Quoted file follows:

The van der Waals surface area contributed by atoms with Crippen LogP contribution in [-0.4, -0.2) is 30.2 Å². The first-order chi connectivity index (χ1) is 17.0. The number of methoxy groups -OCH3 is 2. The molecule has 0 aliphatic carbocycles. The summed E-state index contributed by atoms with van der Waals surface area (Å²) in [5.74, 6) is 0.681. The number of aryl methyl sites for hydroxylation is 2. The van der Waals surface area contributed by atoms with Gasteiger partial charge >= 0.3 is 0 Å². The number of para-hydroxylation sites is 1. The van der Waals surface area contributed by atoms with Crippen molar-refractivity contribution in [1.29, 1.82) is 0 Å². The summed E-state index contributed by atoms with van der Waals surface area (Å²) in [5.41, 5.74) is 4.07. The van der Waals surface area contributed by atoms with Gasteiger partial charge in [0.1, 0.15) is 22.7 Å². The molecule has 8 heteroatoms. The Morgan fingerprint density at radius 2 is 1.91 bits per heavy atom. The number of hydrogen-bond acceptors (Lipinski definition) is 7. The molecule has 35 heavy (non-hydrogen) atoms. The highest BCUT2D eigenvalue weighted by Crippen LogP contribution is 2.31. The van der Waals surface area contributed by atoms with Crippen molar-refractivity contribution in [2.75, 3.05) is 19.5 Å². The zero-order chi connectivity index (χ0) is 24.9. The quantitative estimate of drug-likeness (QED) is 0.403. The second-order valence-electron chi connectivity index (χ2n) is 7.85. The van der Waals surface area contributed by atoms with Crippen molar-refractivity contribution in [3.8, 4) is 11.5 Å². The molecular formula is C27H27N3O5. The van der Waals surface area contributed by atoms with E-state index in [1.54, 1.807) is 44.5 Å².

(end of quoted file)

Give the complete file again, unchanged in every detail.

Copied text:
The van der Waals surface area contributed by atoms with Crippen LogP contribution in [-0.4, -0.2) is 30.2 Å². The first-order chi connectivity index (χ1) is 17.0. The number of methoxy groups -OCH3 is 2. The molecule has 0 aliphatic carbocycles. The summed E-state index contributed by atoms with van der Waals surface area (Å²) in [5.74, 6) is 0.681. The number of aryl methyl sites for hydroxylation is 2. The van der Waals surface area contributed by atoms with Gasteiger partial charge >= 0.3 is 0 Å². The number of para-hydroxylation sites is 1. The van der Waals surface area contributed by atoms with Crippen molar-refractivity contribution in [1.29, 1.82) is 0 Å². The summed E-state index contributed by atoms with van der Waals surface area (Å²) in [5.41, 5.74) is 4.07. The van der Waals surface area contributed by atoms with Gasteiger partial charge in [0.1, 0.15) is 22.7 Å². The molecule has 8 heteroatoms. The Morgan fingerprint density at radius 2 is 1.91 bits per heavy atom. The number of hydrogen-bond acceptors (Lipinski definition) is 7. The molecule has 35 heavy (non-hydrogen) atoms. The highest BCUT2D eigenvalue weighted by Crippen LogP contribution is 2.31. The van der Waals surface area contributed by atoms with Crippen molar-refractivity contribution in [2.75, 3.05) is 19.5 Å². The zero-order chi connectivity index (χ0) is 24.9. The quantitative estimate of drug-likeness (QED) is 0.403. The second-order valence-electron chi connectivity index (χ2n) is 7.85. The van der Waals surface area contributed by atoms with Crippen molar-refractivity contribution in [3.8, 4) is 11.5 Å². The molecular formula is C27H27N3O5. The van der Waals surface area contributed by atoms with E-state index in [1.54, 1.807) is 44.5 Å².